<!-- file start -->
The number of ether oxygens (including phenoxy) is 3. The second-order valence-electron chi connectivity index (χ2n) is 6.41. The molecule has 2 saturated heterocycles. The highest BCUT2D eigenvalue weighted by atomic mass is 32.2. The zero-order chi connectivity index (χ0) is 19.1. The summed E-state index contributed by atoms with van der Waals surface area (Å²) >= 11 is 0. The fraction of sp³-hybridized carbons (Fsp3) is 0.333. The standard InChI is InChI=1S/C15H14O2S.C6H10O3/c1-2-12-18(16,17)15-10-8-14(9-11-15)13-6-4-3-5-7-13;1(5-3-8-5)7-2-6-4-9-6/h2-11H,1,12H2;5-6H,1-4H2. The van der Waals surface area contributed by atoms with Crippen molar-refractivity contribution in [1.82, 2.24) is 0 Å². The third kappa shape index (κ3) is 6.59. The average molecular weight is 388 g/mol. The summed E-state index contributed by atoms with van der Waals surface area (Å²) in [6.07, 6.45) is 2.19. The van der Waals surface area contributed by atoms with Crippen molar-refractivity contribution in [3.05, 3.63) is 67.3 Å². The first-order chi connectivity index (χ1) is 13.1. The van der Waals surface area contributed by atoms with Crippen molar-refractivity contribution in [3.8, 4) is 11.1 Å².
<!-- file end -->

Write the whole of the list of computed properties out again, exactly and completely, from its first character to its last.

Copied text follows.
The number of ether oxygens (including phenoxy) is 3. The second-order valence-electron chi connectivity index (χ2n) is 6.41. The molecule has 2 saturated heterocycles. The highest BCUT2D eigenvalue weighted by atomic mass is 32.2. The zero-order chi connectivity index (χ0) is 19.1. The summed E-state index contributed by atoms with van der Waals surface area (Å²) >= 11 is 0. The fraction of sp³-hybridized carbons (Fsp3) is 0.333. The standard InChI is InChI=1S/C15H14O2S.C6H10O3/c1-2-12-18(16,17)15-10-8-14(9-11-15)13-6-4-3-5-7-13;1(5-3-8-5)7-2-6-4-9-6/h2-11H,1,12H2;5-6H,1-4H2. The van der Waals surface area contributed by atoms with Crippen molar-refractivity contribution in [1.82, 2.24) is 0 Å². The third kappa shape index (κ3) is 6.59. The average molecular weight is 388 g/mol. The summed E-state index contributed by atoms with van der Waals surface area (Å²) in [6.07, 6.45) is 2.19. The van der Waals surface area contributed by atoms with Crippen molar-refractivity contribution in [3.05, 3.63) is 67.3 Å². The first-order chi connectivity index (χ1) is 13.1. The van der Waals surface area contributed by atoms with Crippen molar-refractivity contribution in [3.8, 4) is 11.1 Å².